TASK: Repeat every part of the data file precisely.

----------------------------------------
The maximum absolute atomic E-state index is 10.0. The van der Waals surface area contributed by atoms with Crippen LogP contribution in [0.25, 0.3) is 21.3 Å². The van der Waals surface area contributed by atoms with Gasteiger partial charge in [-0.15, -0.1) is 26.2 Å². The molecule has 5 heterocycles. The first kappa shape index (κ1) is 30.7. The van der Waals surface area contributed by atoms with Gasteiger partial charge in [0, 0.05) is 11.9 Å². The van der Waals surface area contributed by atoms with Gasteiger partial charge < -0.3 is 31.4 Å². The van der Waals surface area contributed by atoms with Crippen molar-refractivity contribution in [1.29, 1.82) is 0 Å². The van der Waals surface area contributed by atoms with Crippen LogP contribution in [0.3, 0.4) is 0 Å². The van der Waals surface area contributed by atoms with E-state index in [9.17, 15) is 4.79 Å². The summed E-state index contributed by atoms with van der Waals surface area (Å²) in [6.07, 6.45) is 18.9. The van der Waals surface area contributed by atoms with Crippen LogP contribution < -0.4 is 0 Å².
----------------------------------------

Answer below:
The maximum absolute atomic E-state index is 10.0. The van der Waals surface area contributed by atoms with Crippen LogP contribution in [0.25, 0.3) is 21.3 Å². The van der Waals surface area contributed by atoms with Gasteiger partial charge in [-0.15, -0.1) is 26.2 Å². The molecule has 5 heterocycles. The first kappa shape index (κ1) is 30.7. The van der Waals surface area contributed by atoms with Gasteiger partial charge in [0, 0.05) is 11.9 Å². The van der Waals surface area contributed by atoms with Gasteiger partial charge < -0.3 is 31.4 Å². The van der Waals surface area contributed by atoms with Crippen molar-refractivity contribution in [1.29, 1.82) is 0 Å². The van der Waals surface area contributed by atoms with Crippen LogP contribution in [0.3, 0.4) is 0 Å². The van der Waals surface area contributed by atoms with E-state index in [9.17, 15) is 4.79 Å². The summed E-state index contributed by atoms with van der Waals surface area (Å²) in [6.07, 6.45) is 18.9. The van der Waals surface area contributed by atoms with Crippen LogP contribution < -0.4 is 0 Å².